Check us out on Facebook and “like” us

How to get your home ready for winter



1. PREVENT FROZEN PIPES. THE COPPER PIPING THAT GOES TO YOUR OUTSIDE HOSE SPIGOT CAN FREEZE AND BURST IN THE WINTER IF IT HAS WATER STILL PRESENT INSIDE OF IT. YOU NEED TO DRAIN THE WATER OUT OF THE LINE TO PREVENT THIS FROM HAPPENING. THIS IS ESPECIALLY IMPORTANT IF YOUR HOSE SPIGOTS ARE NOT THE FROST-FREE STYLE OF SPIGOT( to learn more about frost-free hose spigots check out this post: leaky hose spigots

Ball valve shut off with drain

TO DO THIS YOU NEED TO FIRST SHUT OFF THE WATER GOING TO YOUR OUTSIDE HOSE SPIGOT. IF POSSIBLE DRAIN WATER FROM THE LINES GOING TO THE OUTSIDE. MANY SHUT-OFFS USED FOR HOSE SPIGOTS HAVE A DRAIN VALVE ON THEM TO DO THIS. LASTLY, TO HELP INSURE THAT THE SPIGOT WON’T FREEZE YOU CAN INSTALL AN INSULATED HOSE SPIGOT COVER OVER THE TOP ON OF THE SPIGOT.

2. SEAL UP YOUR HOUSE FROM DRAFTS. CAULK AROUND WINDOWS AND DOORS. REPLACE WORN OR MISSING WEATHER STRIPPING. REPAIR WINDOWS THAT ARE CRACKED. SEAL-UP THE HOUSE WITH WINDOW AND DOOR INSULATION KITS. INSTALL OUTLET AND SWITCH SEALS ON OUTSIDE WALLS TO PREVENT DRAFTS FROM ENTERING. (For more ideas on how to seal up your home from drafts and save on your heating check out this blog: insulate your home from drafts

3. PREVENT ICE DAMNS. CLEAN OUT LEAVES FROM GUTTERS TO ALLOW THEM TO FLOW FREELY. INSTALL HEAT CABLE ON YOUR ROOF AND IN YOUR GUTTERS TO MELT AWAY ICE DAMNS THAT FORM IN THE SPRING. (For more info on what to do for ice dams and installing heat cable check out this blog:  Ice Dams

4. CHECK YOUR HOMES HEATING SYSTEM. TEST YOUR HOMES HEATING SYSTEM TO MAKE SURE EVERYTHING IS RUNNING PROPERLY. REPLACE FURNACE FILTERS WHEN THEY GET DIRTY OR AT LEAST EVERY 3 MONTHS. REPLACE YOUR WHOLE HOUSE HUMIDIFIER FILTER. HIRE A COMPANY TO COME OUT AND CLEAN YOUR FURNACE AND DO A TUNE-UP IF NEEDED TO ENSURE YOU DON’T HAVE A PROBLEM WHEN YOU REALLY NEED HEAT.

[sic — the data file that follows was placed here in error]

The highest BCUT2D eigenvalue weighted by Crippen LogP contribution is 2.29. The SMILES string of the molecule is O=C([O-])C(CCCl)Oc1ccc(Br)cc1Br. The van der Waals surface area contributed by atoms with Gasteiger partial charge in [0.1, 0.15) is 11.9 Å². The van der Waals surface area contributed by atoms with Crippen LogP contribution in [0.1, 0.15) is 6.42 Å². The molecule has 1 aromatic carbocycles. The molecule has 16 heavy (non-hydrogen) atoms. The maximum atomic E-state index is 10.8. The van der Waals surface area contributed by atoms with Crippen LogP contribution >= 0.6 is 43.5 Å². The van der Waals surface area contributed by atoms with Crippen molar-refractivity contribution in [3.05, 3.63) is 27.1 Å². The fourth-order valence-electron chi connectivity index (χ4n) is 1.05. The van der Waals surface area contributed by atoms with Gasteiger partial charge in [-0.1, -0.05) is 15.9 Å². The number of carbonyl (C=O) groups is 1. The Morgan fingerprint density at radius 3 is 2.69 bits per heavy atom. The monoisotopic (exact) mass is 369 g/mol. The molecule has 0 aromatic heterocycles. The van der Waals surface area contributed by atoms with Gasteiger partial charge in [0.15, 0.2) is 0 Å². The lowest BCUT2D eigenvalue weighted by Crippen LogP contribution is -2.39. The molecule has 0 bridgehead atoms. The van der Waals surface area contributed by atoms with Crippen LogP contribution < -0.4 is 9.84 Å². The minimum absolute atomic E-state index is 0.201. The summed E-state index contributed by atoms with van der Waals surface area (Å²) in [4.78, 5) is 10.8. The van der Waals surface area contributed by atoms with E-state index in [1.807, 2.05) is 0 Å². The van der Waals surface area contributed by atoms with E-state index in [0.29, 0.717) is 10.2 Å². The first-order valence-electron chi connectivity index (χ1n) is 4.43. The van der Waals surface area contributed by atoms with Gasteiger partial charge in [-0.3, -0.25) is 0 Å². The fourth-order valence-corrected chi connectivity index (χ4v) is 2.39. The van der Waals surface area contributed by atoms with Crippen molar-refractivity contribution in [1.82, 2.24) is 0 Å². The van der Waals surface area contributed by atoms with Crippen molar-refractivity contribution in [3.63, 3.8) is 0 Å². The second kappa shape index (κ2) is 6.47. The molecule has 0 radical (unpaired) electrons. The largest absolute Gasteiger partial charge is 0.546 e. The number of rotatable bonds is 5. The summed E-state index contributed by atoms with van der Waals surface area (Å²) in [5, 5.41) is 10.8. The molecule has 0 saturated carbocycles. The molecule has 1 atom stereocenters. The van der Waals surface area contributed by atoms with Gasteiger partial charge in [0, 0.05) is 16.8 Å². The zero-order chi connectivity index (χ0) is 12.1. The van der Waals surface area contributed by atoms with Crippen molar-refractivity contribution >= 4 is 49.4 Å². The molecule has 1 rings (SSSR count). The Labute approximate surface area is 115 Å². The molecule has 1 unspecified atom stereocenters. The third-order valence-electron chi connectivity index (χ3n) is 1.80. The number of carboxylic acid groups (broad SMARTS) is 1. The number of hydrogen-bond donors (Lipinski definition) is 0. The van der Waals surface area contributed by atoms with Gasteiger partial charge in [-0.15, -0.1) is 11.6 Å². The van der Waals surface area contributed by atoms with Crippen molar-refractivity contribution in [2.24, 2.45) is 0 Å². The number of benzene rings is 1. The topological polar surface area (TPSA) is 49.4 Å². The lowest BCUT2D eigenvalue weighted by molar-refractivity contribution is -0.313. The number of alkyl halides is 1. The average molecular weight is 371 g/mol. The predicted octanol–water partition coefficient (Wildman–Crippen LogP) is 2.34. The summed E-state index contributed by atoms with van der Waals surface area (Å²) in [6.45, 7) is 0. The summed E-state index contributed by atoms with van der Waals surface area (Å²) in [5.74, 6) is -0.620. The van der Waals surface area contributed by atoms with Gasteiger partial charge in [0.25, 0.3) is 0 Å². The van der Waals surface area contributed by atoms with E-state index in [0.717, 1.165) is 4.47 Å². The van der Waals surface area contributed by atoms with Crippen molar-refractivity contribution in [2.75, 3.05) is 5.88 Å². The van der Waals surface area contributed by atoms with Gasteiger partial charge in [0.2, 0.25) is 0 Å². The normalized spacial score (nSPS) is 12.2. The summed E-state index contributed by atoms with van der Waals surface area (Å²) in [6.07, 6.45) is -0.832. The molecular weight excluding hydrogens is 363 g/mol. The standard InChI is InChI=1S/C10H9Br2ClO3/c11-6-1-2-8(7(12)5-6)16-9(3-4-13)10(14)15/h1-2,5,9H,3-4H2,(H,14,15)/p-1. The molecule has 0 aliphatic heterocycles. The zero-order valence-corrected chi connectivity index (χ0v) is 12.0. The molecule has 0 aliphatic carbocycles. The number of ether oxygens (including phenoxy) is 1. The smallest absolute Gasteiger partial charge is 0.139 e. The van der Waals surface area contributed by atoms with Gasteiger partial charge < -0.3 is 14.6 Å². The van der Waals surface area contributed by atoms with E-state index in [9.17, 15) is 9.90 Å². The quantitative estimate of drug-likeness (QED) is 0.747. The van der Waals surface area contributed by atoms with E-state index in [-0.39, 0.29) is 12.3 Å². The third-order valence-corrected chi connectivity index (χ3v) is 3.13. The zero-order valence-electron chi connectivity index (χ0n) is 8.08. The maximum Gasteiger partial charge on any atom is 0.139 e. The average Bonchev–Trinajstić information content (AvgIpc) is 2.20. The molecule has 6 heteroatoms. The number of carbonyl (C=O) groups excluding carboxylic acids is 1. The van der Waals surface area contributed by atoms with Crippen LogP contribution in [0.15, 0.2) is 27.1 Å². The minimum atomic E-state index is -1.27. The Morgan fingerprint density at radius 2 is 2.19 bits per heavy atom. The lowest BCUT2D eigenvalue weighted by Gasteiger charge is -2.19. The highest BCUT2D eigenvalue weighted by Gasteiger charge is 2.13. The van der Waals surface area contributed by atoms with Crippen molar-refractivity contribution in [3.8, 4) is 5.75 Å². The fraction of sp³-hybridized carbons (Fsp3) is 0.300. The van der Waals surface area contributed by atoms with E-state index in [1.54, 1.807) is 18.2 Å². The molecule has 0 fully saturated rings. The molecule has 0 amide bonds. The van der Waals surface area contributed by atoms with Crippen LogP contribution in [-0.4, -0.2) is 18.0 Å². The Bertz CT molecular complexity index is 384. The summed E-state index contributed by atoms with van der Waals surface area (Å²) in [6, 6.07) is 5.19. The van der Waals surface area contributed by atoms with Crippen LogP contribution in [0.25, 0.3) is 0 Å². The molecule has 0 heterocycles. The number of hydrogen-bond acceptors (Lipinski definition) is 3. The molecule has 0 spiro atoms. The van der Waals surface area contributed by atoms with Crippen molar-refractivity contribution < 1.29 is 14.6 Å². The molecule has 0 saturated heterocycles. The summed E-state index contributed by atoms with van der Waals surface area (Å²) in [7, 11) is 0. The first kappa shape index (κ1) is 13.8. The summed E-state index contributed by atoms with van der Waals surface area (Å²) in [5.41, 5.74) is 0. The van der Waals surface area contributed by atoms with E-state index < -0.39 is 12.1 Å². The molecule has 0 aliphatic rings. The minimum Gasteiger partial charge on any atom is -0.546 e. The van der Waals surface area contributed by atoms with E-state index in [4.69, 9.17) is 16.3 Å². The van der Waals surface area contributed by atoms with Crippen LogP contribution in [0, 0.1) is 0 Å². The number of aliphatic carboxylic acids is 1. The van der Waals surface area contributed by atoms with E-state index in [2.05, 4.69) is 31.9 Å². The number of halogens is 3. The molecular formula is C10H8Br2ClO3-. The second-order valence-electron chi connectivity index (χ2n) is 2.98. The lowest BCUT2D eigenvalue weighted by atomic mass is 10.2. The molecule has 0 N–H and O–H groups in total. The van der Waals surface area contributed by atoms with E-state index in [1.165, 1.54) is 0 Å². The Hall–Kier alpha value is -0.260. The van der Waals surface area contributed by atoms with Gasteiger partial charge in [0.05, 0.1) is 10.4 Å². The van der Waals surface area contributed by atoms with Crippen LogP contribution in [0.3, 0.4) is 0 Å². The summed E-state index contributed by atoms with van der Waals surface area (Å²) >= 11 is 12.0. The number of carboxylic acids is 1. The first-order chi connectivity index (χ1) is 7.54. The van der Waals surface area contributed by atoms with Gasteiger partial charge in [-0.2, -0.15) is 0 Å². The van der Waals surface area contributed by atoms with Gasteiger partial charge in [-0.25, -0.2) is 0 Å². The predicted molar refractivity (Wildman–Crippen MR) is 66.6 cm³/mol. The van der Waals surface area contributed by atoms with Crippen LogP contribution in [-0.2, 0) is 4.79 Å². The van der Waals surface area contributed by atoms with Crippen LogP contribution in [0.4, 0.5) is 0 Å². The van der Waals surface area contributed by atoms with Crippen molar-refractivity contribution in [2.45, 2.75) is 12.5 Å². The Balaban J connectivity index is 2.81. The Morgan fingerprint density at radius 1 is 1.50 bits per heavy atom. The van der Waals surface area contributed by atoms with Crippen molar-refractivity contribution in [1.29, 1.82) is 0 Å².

5. CLEAN YOUR SCREENS AND WINDOWS. BEFORE IT GETS TO COLD TO DO SO, CLEAN OFF YOUR WINDOWS. REMOVE, CLEAN AND STORE SCREENS FOR THE WINTER. REPAIR ANY SCREENS THAT ARE TORN OR WORN OUT. REPLACE THE GLASS ON ANY WINDOWS THAT ARE CRACKED OR BROKEN. (or you can bring your screens and windows in to LeVahn Brothers Hardware for repair).

For more information call us at 763-553-1222

Stop in and see us at 12700 Bass Lake Rd Maple Grove, MN 55369

Visit us on the web at levahnbros.com

Check us out on Facebook and “like” us

What’s the deal with Back Flow Preventors for Outside Faucets?


  Back Flow preventers that are commonly seen on outdoor spigots

So what is that thing that is at the end of your hose spigot that’s leaking water all over?

Back Flow preventers are devices that are often times added on to the end of a hose spigot. The purpose of a back flow preventor on a garden hose spigot is to prevent tainted water from entering the drinking water system. Let me explain it like this: If your neighbors house is on fire and there are firemen using fire hoses to put it out, the amount back pressure needed could actually suck the dirty water out of the bucket your using to wash your car. If there was no back flow preventor on the line our clean drinking water could be compromised. That is why they have made it code in the state of Minnesota to have a back flow preventor on your hose spigot.